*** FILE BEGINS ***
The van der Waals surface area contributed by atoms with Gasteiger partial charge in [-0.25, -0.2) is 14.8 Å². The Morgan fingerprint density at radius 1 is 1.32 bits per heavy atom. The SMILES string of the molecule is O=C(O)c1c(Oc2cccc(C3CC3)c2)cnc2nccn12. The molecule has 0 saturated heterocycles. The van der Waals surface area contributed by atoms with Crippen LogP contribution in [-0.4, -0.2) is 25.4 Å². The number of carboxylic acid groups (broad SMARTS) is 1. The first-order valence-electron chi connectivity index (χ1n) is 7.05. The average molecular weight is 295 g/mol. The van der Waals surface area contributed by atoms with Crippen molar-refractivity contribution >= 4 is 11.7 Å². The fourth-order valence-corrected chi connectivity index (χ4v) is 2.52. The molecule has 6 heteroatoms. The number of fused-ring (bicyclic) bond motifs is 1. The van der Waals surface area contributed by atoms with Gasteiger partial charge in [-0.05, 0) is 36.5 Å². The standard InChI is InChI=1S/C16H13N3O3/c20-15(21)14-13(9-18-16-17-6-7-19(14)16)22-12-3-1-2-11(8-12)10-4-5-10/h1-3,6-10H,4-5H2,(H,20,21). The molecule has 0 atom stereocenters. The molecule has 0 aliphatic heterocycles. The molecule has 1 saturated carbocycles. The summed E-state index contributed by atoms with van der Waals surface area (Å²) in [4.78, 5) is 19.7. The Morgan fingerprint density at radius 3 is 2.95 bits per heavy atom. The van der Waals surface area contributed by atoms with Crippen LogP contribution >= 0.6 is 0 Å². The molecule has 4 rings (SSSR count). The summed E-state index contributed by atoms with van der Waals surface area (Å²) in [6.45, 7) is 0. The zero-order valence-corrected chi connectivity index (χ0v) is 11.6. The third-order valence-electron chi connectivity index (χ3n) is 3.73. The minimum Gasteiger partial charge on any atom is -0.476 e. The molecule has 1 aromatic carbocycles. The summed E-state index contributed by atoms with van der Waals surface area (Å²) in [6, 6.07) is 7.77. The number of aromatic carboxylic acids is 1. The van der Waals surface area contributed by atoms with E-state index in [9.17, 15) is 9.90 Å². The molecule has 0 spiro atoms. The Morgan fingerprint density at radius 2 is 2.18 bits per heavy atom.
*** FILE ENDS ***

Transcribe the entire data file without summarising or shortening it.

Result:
The van der Waals surface area contributed by atoms with Gasteiger partial charge in [-0.25, -0.2) is 14.8 Å². The Morgan fingerprint density at radius 1 is 1.32 bits per heavy atom. The SMILES string of the molecule is O=C(O)c1c(Oc2cccc(C3CC3)c2)cnc2nccn12. The molecule has 0 saturated heterocycles. The van der Waals surface area contributed by atoms with Crippen LogP contribution in [-0.4, -0.2) is 25.4 Å². The number of carboxylic acid groups (broad SMARTS) is 1. The first-order valence-electron chi connectivity index (χ1n) is 7.05. The average molecular weight is 295 g/mol. The van der Waals surface area contributed by atoms with Crippen molar-refractivity contribution >= 4 is 11.7 Å². The fourth-order valence-corrected chi connectivity index (χ4v) is 2.52. The molecule has 6 heteroatoms. The number of fused-ring (bicyclic) bond motifs is 1. The van der Waals surface area contributed by atoms with Gasteiger partial charge in [-0.05, 0) is 36.5 Å². The standard InChI is InChI=1S/C16H13N3O3/c20-15(21)14-13(9-18-16-17-6-7-19(14)16)22-12-3-1-2-11(8-12)10-4-5-10/h1-3,6-10H,4-5H2,(H,20,21). The molecule has 0 atom stereocenters. The molecule has 0 aliphatic heterocycles. The molecule has 1 saturated carbocycles. The summed E-state index contributed by atoms with van der Waals surface area (Å²) in [4.78, 5) is 19.7. The Morgan fingerprint density at radius 3 is 2.95 bits per heavy atom. The van der Waals surface area contributed by atoms with Crippen LogP contribution >= 0.6 is 0 Å². The molecule has 4 rings (SSSR count). The summed E-state index contributed by atoms with van der Waals surface area (Å²) in [6.45, 7) is 0. The zero-order valence-corrected chi connectivity index (χ0v) is 11.6. The third-order valence-electron chi connectivity index (χ3n) is 3.73. The minimum Gasteiger partial charge on any atom is -0.476 e. The molecule has 1 aromatic carbocycles. The summed E-state index contributed by atoms with van der Waals surface area (Å²) in [6, 6.07) is 7.77. The number of aromatic carboxylic acids is 1. The van der Waals surface area contributed by atoms with E-state index in [9.17, 15) is 9.90 Å². The molecule has 0 spiro atoms. The Morgan fingerprint density at radius 2 is 2.18 bits per heavy atom.